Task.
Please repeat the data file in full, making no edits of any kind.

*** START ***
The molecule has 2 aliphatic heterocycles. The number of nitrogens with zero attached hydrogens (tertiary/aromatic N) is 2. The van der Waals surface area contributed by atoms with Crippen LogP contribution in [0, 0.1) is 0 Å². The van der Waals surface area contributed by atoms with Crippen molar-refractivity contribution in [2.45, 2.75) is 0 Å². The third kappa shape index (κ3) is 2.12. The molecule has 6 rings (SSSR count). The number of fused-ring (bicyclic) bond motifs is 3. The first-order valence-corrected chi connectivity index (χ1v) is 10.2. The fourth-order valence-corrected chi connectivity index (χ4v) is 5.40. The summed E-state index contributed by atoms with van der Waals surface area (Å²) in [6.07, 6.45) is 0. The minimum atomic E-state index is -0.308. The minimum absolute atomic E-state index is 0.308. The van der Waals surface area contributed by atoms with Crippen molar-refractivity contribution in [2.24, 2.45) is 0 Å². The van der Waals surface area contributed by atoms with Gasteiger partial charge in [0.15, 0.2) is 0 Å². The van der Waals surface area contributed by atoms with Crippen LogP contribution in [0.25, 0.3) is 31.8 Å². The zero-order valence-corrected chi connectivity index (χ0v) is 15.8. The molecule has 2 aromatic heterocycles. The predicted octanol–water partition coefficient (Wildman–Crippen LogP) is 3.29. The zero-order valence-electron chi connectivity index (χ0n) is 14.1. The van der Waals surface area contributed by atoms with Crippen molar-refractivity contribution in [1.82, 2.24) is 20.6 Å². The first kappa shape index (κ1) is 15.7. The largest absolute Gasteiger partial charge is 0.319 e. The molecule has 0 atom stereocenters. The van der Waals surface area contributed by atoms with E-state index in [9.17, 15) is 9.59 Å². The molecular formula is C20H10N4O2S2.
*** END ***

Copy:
The molecule has 2 aliphatic heterocycles. The number of nitrogens with zero attached hydrogens (tertiary/aromatic N) is 2. The van der Waals surface area contributed by atoms with Crippen LogP contribution in [0, 0.1) is 0 Å². The van der Waals surface area contributed by atoms with Crippen molar-refractivity contribution in [2.45, 2.75) is 0 Å². The third kappa shape index (κ3) is 2.12. The molecule has 6 rings (SSSR count). The number of fused-ring (bicyclic) bond motifs is 3. The first-order valence-corrected chi connectivity index (χ1v) is 10.2. The fourth-order valence-corrected chi connectivity index (χ4v) is 5.40. The summed E-state index contributed by atoms with van der Waals surface area (Å²) in [6.07, 6.45) is 0. The minimum atomic E-state index is -0.308. The minimum absolute atomic E-state index is 0.308. The van der Waals surface area contributed by atoms with Crippen molar-refractivity contribution in [2.24, 2.45) is 0 Å². The van der Waals surface area contributed by atoms with Gasteiger partial charge in [0.15, 0.2) is 0 Å². The van der Waals surface area contributed by atoms with Crippen LogP contribution in [0.25, 0.3) is 31.8 Å². The zero-order valence-corrected chi connectivity index (χ0v) is 15.8. The molecule has 2 aromatic heterocycles. The predicted octanol–water partition coefficient (Wildman–Crippen LogP) is 3.29. The zero-order valence-electron chi connectivity index (χ0n) is 14.1. The van der Waals surface area contributed by atoms with Crippen molar-refractivity contribution in [1.82, 2.24) is 20.6 Å². The first kappa shape index (κ1) is 15.7. The largest absolute Gasteiger partial charge is 0.319 e. The molecule has 0 atom stereocenters. The van der Waals surface area contributed by atoms with E-state index in [9.17, 15) is 9.59 Å². The molecular formula is C20H10N4O2S2.